Oedipus at Colonus Author/Context
Greek drama has a long evolution, but the great tragic playwright Sophocles played a key role in this process by adding a third actor to the stage, and minimalizing the role of the Chorus that had always had a central role in the earlier plays of his predecessor, Aeschylus. Born around 495 B.C. in the very same Colonus region seen in Oedipus at Colonus, part of the ancient Greek city-state of Athens, Sophocles began writing early on in life. He continually entered the annual drama contest held in nearby Athens until he won first place in 468, shortly before he was thirty years old, taking popularity away from Aeschylus, the first great Greek tragedian who had until then reigned supreme.
Sophocles' work added to the technical elements of playwriting, but his thematic content is much more immediate to the opinions of Athenians as well. Rather than focusing on the archaic perspective that gods control all human events, Sophocles gives responsibility to humans and holds them accountable for their actions based upon the decisions they make. This theme is seen in Oedipus at Colonus when Oedipus suffers because of his actions and can only find peace when he accepts responsibility and renews his faith in the gods. In addition, previous traditions partly established by Aeschylus dictated that tragedies would be divided into a series of three plays, called a trilogy, which was usually followed by a fourth, lighthearted Satyr play. In contrast, Sophocles condensed the meaning of each play he wrote into a self-contained unit in and of itself, without any need to compare. His plays are thus each to be interpreted as independent from any other work.
After achieving his celebrity status in 468, success would follow Sophocles for the next twenty years until he would be beaten at the Athenian drama contest in 441 B.C. by the third and last great Athenian playwright, Euripides, who humanizes his characters to an extent even further than Sophocles to the point that the role of the gods becomes minimal. Euripedes would reign supreme until his death in 406, a year before that of Sophocles. When not busy writing and entering competitions, Sophocles himself was also a successful stateman, serving as treasurer of the Athenian democracy from 443-442 B.C., and as a military general from 441-440, and much later he served as an Athenian magistrate in 413. This political experience certainly gives much of the inspiration for his themes, such as how to properly rule a city or the capacity for corruption that rulers of cities and those in power may face. In Oedipus at Colonus, Theseus' governance of Athens is a stark contrast to the self-serving chaos and corruption that is seen in Thebes.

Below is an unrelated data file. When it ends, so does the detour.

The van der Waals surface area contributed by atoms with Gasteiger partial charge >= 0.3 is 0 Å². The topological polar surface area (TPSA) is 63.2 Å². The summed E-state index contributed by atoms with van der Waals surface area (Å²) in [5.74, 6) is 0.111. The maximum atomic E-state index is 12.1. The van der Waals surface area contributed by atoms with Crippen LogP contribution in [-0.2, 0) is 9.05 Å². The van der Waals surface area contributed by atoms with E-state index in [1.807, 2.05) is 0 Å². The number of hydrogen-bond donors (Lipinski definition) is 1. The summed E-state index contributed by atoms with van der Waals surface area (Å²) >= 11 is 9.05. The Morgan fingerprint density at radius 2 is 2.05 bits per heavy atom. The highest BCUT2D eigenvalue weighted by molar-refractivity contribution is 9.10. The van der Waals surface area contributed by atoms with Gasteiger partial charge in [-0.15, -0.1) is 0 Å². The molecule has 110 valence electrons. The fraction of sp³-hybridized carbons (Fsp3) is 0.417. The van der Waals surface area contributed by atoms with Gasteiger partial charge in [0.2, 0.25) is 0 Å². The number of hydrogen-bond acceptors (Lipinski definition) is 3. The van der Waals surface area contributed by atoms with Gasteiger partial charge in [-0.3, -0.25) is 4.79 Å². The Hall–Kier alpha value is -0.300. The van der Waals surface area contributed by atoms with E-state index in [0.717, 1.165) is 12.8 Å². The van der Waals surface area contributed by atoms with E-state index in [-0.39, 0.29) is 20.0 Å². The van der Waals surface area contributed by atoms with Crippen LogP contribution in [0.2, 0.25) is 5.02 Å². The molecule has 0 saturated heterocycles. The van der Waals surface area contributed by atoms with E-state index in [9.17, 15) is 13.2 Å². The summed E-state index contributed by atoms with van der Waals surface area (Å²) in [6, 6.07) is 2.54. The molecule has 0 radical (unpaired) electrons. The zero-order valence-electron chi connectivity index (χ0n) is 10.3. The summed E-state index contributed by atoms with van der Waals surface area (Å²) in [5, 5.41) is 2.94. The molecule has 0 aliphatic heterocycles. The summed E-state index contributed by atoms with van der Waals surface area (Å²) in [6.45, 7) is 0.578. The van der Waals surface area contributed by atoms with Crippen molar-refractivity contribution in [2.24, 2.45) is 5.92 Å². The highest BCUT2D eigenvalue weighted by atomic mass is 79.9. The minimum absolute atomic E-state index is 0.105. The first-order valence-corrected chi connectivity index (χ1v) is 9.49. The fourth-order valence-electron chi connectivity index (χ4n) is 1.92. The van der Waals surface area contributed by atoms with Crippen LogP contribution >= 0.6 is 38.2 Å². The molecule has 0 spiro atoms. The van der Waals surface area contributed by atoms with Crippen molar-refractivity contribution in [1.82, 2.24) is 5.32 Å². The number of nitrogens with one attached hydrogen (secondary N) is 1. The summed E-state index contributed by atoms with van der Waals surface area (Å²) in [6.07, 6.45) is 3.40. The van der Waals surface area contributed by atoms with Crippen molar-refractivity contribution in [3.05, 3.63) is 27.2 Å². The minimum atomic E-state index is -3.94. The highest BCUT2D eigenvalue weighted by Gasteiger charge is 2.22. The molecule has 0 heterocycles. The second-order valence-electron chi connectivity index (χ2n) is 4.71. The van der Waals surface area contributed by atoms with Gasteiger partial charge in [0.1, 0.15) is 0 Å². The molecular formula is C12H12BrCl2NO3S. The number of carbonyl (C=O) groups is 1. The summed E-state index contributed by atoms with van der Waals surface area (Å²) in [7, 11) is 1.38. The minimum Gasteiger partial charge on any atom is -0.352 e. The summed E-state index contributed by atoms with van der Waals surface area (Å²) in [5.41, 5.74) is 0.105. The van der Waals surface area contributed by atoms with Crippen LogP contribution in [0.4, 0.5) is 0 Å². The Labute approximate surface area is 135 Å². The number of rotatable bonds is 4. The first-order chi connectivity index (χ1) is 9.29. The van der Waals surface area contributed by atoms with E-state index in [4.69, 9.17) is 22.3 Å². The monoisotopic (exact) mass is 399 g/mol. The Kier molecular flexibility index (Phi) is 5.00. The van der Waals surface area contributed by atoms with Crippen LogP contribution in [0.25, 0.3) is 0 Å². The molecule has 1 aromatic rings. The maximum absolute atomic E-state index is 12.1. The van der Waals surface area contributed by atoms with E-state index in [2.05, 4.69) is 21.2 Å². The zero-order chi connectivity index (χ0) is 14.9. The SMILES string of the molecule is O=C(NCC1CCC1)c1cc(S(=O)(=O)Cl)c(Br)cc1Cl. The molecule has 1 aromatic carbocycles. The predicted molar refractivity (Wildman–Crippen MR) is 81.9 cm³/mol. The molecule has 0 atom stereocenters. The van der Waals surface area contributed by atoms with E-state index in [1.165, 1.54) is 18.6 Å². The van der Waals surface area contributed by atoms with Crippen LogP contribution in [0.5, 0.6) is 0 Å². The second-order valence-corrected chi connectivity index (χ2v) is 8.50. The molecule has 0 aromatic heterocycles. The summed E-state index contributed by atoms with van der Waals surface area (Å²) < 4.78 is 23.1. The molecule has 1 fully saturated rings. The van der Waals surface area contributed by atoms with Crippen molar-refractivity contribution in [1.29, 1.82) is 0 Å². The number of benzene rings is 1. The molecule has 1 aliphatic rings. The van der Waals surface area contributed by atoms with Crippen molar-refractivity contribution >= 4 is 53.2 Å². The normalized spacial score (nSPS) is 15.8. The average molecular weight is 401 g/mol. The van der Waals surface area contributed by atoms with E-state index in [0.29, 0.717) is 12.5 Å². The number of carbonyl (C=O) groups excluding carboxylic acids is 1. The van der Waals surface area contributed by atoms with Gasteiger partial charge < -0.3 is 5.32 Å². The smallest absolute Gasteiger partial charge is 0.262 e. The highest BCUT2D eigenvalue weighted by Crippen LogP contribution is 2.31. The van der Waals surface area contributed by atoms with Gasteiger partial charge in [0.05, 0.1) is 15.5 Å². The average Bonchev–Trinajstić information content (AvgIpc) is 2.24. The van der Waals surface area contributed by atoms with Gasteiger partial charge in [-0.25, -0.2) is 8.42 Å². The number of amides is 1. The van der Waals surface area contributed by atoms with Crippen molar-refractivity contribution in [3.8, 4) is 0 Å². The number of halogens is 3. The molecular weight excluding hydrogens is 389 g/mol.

Sophocles and his plays form a keystone of Greek drama as it moves from an archaic world of fear and powerlessness toward a growing sense of humanity and enlightenment. He lived through the Golden Age of Athenian democracy when such notable persons such as Pericles and Socrates walked the earth, and he died in 405 B.C. just before this period of greatness would be brought to a nitemarish end with the defeat of Athens in the Pelopennesian War, causing a deep historical tragedy that Sophocles did not live long enough to write.
It also must be pointed out that although loosely connected, Sophocles' Oedipus the King, Oedipus at Colonus, and Antigone do not form a cohesive trilogy at all; the plays were not even written in this chronological order. Instead, it was the famous Antigone that was written first, presumably around 441 B.C.when he was fifty-four years old; following this came Oedipus the King fifteen years later in 426, and finally came Oedipus at Colonus, written very close to when Sophocles died in 405 and produced postumously a year later. The first two plays deal very much with affairs of governing a city and the tendency towards corruption and ignorance that political power can bring, corresponding to the years when Sophocles was serving in public offices; however this last play portrays a suffering, lonely old man who arrives at Colonus of all places -- Sophocles' birthplace -- in order to die.
For this reason, the play is considered to be largely autobiographical, reflecting Sophocles' own unease as an eighty-nine year-old man. It may appear that the play pays a final tribute and good-bye to Athens with Oedipus' many compliments and praises for its citizens and its leadership. Just as he had spent his entire life writing, now Sophocles ends his life perhaps allegorically through the mystical death of Oedipus who is swallowed by the earth at Colonus, thus preserving the city of Athens from enemies for all of time. Certainly he could not know that Athens would be defeated by Sparta a couple years later, yet through these vivid images and sweet words, Sophocles has preserved the city of Athens as it was and will be for all time, forever frozen between the lips of his characters.
Grene, David. "Introduction" to Sophocles I: Three Tragedies by Sophocles. Chicago: University of Chicago Press, 1991.
Hall, Edith, ed. "Introduction" to Antigone, Oedipus the King, and Electra by Sophocles. New York: Oxford University Press, 1994.
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Lattimore, Richard. "Introduction" to the Oresteia by Aeschylus. Chicago: The University of Chicago Press, 1953.
Sophocles. Oedipus the King trans. by David Grene. Chicago: University of Chicago Press, 1991.
Vellacott, Phillip, trans. "Introduction" to The Oresteian Trilogy by Aeschylus. New York: Penguin Books, 1985.